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Getting the word out when water mains break

Dispatch team works 24/7 to get crews on the scene when emergencies hit the streets.

There’s a saying among the workers in Denver Water’s central dispatch center: Water main breaks are just like tornadoes and earthquakes — you can’t predict them, but you know they’re going to happen.

“We have around 300 water main breaks a year,” said Brandam Palmore, a Denver Water dispatcher for more than three years. “Pipes can break at all hours of the day, and we have to be ready to respond.”

Denver Water started its central dispatch program in 2014 to improve communication and efficiency among field crews during emergencies and scheduled work.

“It’s been a big success,” said Andrew Lobato, Denver Water central dispatch supervisor. “A lot of people are involved when a water main breaks. Our dispatchers coordinate the response so we can minimize the impact on our customers.”

The central dispatch team works like a police or fire department dispatch center.

Denver Water repair crews respond to a water main break in 2017 at 29th Avenue and Zuni Street in Denver. Photo credit: Denver Water.


“When a water main breaks, someone from the public calls us, and we immediately dispatch an emergency service worker to check out the location,” Lobato said. “The report could be a false alarm or it could be a major issue.”

Anthony Gutierrez is one of Denver Water’s emergency services workers who serves as a first responder.

“The dispatchers keep us moving all day long, and we can usually get to any location in about 20 minutes,” Gutierrez said. “They get us the information we need to check out a location and then we report back what we find.”

Dispatchers also call out Denver Water’s repair crews when a main break is confirmed.

“The communication between our dispatchers, emergency service workers and repair crews helps customers,” said John Lujan, water distribution foreman at Denver Water. “The dispatchers get our crews to the scene as fast as possible and that cuts down on the amount of time people are without water.”

A day in the dispatch center can get extremely busy when there are multiple water main breaks or breaks involving large pipes that have major impacts on traffic or customers.

Palmore’s most memorable moment happened in January 2017 when a large water pipe broke at the intersection of 29th Avenue and Zuni Street in northwest Denver.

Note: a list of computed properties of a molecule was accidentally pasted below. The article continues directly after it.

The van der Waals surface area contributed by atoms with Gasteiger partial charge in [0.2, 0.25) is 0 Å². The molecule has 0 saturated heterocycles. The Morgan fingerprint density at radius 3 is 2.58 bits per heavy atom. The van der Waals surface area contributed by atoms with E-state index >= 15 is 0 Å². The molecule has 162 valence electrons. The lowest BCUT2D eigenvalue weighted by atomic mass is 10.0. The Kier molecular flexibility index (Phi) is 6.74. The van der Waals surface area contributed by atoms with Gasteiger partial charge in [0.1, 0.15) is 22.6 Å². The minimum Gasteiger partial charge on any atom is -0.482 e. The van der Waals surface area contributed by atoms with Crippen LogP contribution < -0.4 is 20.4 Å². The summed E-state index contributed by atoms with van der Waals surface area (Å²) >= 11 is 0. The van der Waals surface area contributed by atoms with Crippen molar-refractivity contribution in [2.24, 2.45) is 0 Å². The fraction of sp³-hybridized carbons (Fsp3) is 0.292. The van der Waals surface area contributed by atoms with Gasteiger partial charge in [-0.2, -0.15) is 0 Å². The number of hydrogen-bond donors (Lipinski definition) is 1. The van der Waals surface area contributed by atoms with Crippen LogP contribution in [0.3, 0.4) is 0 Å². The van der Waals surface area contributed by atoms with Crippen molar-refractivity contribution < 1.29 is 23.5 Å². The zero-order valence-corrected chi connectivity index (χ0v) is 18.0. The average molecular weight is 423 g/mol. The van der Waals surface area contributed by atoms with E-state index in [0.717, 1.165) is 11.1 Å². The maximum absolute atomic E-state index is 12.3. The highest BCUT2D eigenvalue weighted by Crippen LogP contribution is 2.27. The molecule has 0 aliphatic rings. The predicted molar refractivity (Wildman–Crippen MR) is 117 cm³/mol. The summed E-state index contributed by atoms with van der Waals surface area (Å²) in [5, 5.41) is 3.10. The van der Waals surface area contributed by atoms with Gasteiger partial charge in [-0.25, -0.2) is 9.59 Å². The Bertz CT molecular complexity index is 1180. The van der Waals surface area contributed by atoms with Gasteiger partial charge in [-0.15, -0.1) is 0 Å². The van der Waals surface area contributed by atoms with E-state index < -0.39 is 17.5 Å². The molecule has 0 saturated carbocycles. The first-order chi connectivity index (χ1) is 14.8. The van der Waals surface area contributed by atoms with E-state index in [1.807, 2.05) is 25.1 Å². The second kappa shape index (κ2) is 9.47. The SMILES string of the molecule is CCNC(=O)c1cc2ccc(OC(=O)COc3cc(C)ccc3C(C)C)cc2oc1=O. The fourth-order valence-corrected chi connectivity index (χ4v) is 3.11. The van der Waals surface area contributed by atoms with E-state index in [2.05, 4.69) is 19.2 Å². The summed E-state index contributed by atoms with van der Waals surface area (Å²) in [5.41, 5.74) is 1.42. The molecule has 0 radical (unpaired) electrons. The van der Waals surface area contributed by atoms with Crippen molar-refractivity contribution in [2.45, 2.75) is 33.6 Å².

“Someone in the area called and said there’s a lot of water running down the street, and then all our phones started ringing off the hook,” Palmore said. “I knew something big happened and right away got crews moving to the scene.”

Staying calm, multitasking and learning how to prioritize incidents are some of the key skills dispatchers need to be successful, according to Palmore.

“Some days are slow, but I’ve also been on duty when we had six water mains break in one day,” Palmore said. “We have to think fast and consider public safety, the number of people impacted and location of the break when deciding who we need to call first.”

Pete Garduno, Denver Water dispatcher, coordinates crews during a water main break. Photo credit: Denver Water.


Dispatcher Peter Garduno was an emergency service field worker before transitioning to central dispatch.

“My experience in the field helps as a dispatcher because I know what information the field crews need when they’re on an emergency,” Garduno said.

The dispatch center is staffed 24 hours a day, including weekends and holidays.

The dispatchers respond to calls from across Denver Water’s service area, which includes 1.5 million people in Denver as well as Adams, Arapahoe, Jefferson and Douglas counties.

“We take pride in getting our crews in the field as much information as possible as fast as we can to help make their job easier,” Palmore said. “The more efficient we can be, the faster we can get water flowing again to our customers.”

To report problems or ask questions about your water service contact Denver Water Customer Care at 303-893-2444.